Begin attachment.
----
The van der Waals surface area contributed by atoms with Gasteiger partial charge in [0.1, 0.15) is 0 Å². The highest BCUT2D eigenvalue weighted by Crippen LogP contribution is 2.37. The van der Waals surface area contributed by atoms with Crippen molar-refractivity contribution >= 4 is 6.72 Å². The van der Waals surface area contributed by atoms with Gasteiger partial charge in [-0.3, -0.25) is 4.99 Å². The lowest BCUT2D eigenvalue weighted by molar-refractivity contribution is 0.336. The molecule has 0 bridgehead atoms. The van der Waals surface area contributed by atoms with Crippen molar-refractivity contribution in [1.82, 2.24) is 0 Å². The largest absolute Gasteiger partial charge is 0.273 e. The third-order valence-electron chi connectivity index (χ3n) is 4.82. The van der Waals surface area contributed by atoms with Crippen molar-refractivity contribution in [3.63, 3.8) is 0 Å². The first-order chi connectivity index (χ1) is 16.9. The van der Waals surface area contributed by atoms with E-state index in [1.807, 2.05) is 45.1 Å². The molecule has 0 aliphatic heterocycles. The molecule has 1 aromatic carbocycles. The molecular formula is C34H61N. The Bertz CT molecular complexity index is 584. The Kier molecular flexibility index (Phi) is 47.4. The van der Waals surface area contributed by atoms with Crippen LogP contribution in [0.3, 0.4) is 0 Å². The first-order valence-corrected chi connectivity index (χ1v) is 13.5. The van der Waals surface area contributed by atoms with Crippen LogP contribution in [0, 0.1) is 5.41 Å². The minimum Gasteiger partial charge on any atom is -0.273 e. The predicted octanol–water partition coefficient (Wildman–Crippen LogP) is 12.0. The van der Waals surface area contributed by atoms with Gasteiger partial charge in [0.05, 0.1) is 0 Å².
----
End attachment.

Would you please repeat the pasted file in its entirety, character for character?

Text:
The van der Waals surface area contributed by atoms with Gasteiger partial charge in [0.1, 0.15) is 0 Å². The highest BCUT2D eigenvalue weighted by Crippen LogP contribution is 2.37. The van der Waals surface area contributed by atoms with Crippen molar-refractivity contribution >= 4 is 6.72 Å². The van der Waals surface area contributed by atoms with Gasteiger partial charge in [-0.3, -0.25) is 4.99 Å². The lowest BCUT2D eigenvalue weighted by molar-refractivity contribution is 0.336. The molecule has 0 bridgehead atoms. The van der Waals surface area contributed by atoms with Crippen molar-refractivity contribution in [1.82, 2.24) is 0 Å². The largest absolute Gasteiger partial charge is 0.273 e. The third-order valence-electron chi connectivity index (χ3n) is 4.82. The van der Waals surface area contributed by atoms with Crippen molar-refractivity contribution in [3.63, 3.8) is 0 Å². The first-order chi connectivity index (χ1) is 16.9. The van der Waals surface area contributed by atoms with E-state index in [1.807, 2.05) is 45.1 Å². The molecule has 0 aliphatic heterocycles. The molecule has 1 aromatic carbocycles. The molecular formula is C34H61N. The Bertz CT molecular complexity index is 584. The Kier molecular flexibility index (Phi) is 47.4. The van der Waals surface area contributed by atoms with Crippen LogP contribution in [0.3, 0.4) is 0 Å². The first-order valence-corrected chi connectivity index (χ1v) is 13.5. The van der Waals surface area contributed by atoms with Crippen LogP contribution in [0, 0.1) is 5.41 Å². The minimum Gasteiger partial charge on any atom is -0.273 e. The predicted octanol–water partition coefficient (Wildman–Crippen LogP) is 12.0. The van der Waals surface area contributed by atoms with Gasteiger partial charge in [0.05, 0.1) is 0 Å².